Beacon Investment Properties’ Office Binge
Beacon Investment Properties picked up 1.4M SF of Chicago-area office buildings in the last six months, and the Hallendale Beach, Fla.-based firm tells us this aggressive growth strategy is just getting started. (Normally aggressive growth is reserved for full moons, but they're bucking tradition.)
Founded in ’03, Beacon is generally focused on secondary markets with better pricing and more favorable cap rates (Minneapolis, Atlanta, Houston before it took off, etc.), managing director of acquisitions Brian Rosen (above) tells us. While Chicago is a primary market, it still fits Beacon’s investment criteria with its diverse economy on the rebound, he says. And they’ve entered the Windy City running, picking up a pair of buildings in the city and a pair in the suburbs faster than most of us clean the gutters. (Though to be fair gutters are very high.) It’s a calculated move to build brand recognition in a new market, director of asset management for Chicago Paul Gaines says.
Beacon’s deals so far total $233M, including: 536k SF 200 W Monroe in the West Loop; 211k SF Park Plaza in Naperville; 393k SF 20 N Clark in the Central Loop; and 259k SF Riverwalk II in Buffalo Grove. All closed quickly thanks to the firm’s short due diligence time frames (they do it up front before being awarded the deal), and that credibility has led to recognition in the market as a buyer of choice, Paul (above) says. Beacon’s national portfolio currently stands at 8.5M SF, and they are planning for exponential growth that focuses heavily on Chicago, says Brian, who came on this year to guide that expansion.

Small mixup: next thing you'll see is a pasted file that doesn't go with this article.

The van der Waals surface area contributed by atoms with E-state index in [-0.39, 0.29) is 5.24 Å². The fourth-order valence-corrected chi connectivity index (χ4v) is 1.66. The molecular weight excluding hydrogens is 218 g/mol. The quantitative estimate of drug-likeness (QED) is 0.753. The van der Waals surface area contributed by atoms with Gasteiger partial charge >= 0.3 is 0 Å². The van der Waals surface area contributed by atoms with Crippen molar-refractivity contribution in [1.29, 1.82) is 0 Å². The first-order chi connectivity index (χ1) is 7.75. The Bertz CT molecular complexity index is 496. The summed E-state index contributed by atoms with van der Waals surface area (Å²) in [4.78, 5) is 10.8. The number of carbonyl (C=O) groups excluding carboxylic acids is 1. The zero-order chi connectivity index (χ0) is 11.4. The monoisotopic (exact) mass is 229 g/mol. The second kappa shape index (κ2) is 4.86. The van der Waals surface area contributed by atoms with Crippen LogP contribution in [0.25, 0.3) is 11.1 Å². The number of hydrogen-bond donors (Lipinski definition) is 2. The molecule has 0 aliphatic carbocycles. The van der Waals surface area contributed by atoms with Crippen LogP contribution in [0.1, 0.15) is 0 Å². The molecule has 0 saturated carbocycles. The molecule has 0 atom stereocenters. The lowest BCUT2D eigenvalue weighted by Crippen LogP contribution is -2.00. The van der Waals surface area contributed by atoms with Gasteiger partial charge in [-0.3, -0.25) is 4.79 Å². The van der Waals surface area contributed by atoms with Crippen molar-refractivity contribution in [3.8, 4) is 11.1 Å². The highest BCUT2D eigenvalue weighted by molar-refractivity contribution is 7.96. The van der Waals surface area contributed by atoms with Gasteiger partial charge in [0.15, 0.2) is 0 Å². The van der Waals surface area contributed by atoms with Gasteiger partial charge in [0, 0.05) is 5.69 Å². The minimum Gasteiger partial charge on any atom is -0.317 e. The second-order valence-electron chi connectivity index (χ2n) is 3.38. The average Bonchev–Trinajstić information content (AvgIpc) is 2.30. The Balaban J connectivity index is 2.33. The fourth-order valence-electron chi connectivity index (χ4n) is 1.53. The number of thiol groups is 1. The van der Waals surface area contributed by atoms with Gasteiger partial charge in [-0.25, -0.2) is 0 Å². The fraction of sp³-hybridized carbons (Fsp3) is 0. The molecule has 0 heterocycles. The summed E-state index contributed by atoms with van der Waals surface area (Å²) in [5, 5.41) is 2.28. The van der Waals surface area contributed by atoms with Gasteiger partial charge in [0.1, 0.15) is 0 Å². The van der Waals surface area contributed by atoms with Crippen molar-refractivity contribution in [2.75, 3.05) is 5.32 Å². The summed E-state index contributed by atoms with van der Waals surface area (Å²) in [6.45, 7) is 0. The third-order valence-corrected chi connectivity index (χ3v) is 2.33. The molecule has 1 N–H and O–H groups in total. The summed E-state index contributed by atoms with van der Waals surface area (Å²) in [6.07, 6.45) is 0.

At 200 W Monroe (above, a $100M JV with Israeli firm Harel Insurance Investments and Financial Services), Brian liked the property’s location, diverse tenancy, and heavy rollover. Beacon plans to increase rents significantly like it did at 20 N Clark (below), a success due to renovations, strong demand, and reinvigorated ownership and leasing (by CBRE). A 91% leased high-rise, 200 W Monroe features a recently redone lobby, 34k SF Equinox, and 28k SF floor plates. (Its largest tenant is Select Hotels, a division of Hyatt.) It helps that the Jewish Federation owns the lower portion of the building (113k SF), which is often the most difficult to lease, they say. (Everybody wants the view, but what they don't realize is the folks on the first floor get out of the parking lot faster.) HFF’s Jeff Bramson, Jaime Fink, and Mark Katz repped the seller; HFF’s Susan Hill and Chris Carroll arranged acquisition financing through JPMorgan Securities.
Beacon will continue to target similar Chicago-area office properties with leasing upside and good cash-on-cash returns, they tell us, and their broad competition ranges from REITs to life companies to foreign capital. In a year to 18 months, with a capital infusion from Beacon’s latest discretionary fund it's currently raising (likely $75M-plus, from high-net-worth individuals in the US and Latin America), Brian hopes the company will be that much closer to a critical mass, having acquired a couple more suburban assets along with several office buildings in the CBD. When they’re not closing deals, Brian enjoys going to concerts (Springsteen was a recent highlight) and Paul is a sports guy (he was at the BCS championship in Pasadena).